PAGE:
She’s brought him a framed picture of himself as a little boy, back when he used to peek ahead to the end of his math books to marvel at what he’d know by the end of the year. “You wanted to look ahead to see how far you’d go. Now that you’re a grown man, I thought you’d want to look back to see how far you’ve come.” Foreman doesn’t like looking back though, and this episode is the evidence.

Lupe accuses Foreman of not liking her, but he points out that she doesn’t stand out from any of the other drug addicts he’s treated.

“People who quit drinking and people who lose weight, they think they’re better than the people that couldn’t,” she accuses. “Because you got out of the projects, you think that anybody who didn’t is weak and stupid. … The only difference between me and you is that I made some bad decisions and you made some good ones. “

“I’m not judging you,” Foreman says before judging what she’s done wrong and what she needs to do to pull her life together. Then he notices her yellow eyes, meaning her liver is shutting down and she’s going to die quickly unless they solve her case.

He comes up with a rare cancer, lymphoma granulomatosis, that brilliantly fits the collection of symptoms, and he easily convinces House that total body radiation is the answer. While Chase and Cameron debate against the dangerous method until a diagnosis is confirmed, Foreman points out that she’ll be dead before a confirmation is possible. Even if he’s wrong, the radiation will act against an autoimmune disease, too, so it’s a no-brainer. So he thinks.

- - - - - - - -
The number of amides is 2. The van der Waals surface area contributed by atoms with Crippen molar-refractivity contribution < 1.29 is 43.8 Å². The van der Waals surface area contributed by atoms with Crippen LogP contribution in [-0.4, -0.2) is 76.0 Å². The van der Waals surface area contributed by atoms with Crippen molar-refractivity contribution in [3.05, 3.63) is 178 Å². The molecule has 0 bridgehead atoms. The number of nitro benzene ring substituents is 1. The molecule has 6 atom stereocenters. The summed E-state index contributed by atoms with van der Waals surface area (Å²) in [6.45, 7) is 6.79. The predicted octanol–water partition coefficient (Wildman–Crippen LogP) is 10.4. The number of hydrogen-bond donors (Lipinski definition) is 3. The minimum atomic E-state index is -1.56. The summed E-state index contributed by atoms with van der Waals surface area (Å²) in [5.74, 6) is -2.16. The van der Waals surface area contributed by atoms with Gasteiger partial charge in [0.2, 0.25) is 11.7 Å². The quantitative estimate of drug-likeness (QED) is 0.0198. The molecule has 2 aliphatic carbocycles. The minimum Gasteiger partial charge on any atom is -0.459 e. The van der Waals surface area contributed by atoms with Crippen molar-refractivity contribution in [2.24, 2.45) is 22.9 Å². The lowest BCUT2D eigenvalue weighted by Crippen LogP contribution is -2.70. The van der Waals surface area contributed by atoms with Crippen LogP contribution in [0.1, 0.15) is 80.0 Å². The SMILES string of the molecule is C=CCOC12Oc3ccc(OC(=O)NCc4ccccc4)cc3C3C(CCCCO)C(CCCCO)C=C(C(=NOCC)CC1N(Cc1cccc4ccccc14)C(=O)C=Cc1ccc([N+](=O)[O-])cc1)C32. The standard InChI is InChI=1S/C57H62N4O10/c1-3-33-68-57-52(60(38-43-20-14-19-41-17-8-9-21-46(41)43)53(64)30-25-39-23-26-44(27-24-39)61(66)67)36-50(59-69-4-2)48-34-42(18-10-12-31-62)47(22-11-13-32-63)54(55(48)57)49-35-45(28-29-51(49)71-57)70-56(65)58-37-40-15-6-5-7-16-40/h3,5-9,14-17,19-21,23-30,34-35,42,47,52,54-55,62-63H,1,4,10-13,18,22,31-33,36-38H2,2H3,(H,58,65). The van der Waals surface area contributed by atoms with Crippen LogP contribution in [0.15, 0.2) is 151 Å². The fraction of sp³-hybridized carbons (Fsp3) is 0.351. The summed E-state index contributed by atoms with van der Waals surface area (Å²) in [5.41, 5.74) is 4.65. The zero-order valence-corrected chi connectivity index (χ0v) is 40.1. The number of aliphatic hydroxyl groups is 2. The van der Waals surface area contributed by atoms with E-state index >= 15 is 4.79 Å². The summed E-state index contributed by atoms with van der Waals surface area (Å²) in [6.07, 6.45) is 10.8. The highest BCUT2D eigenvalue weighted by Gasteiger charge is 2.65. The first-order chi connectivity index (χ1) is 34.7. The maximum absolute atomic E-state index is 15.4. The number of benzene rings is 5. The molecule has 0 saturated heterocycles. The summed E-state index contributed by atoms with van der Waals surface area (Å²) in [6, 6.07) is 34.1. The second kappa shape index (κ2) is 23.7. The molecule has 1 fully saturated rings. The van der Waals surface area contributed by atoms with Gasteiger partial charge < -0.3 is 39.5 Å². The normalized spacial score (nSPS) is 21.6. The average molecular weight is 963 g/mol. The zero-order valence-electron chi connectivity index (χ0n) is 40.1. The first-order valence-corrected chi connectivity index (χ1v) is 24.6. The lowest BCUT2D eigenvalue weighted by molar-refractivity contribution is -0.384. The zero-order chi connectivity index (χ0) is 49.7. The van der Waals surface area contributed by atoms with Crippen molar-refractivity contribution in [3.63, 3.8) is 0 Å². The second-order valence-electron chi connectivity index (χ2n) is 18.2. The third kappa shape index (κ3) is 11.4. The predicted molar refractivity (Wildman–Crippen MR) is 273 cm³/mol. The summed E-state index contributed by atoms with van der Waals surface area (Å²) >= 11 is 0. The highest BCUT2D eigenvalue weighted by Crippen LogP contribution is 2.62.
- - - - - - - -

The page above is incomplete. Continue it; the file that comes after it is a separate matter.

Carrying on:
He balks at trying to convince her to go with the risky treatment, though, since she doesn’t like him. House volunteers. “Foreman’s got personality issues so you’re going to step in?” Chase asks skeptically.

But House isn’t interested in smoothing things over, of course, he’s interested in why she dislikes Foreman, who House seems to find the most enigmatic member of his team. “He thinks he’s better than he is,” she claims, causing House to ask the unanswerable “how good is he?”

Before he can really hammer the point home, that Foreman’s just possibly good enough to save her life with this dangerous radiation treatment, she has another loss of free will attack, unable to decide whether to sign the consent, unable to decide between a pen or pencil, unable to decide between Sean Connery or Daniel Craig. I have those kinds of attacks all the time, but I call them being perpetually indecisive. They also don’t lead me to pass out and wake up to face total body radiation.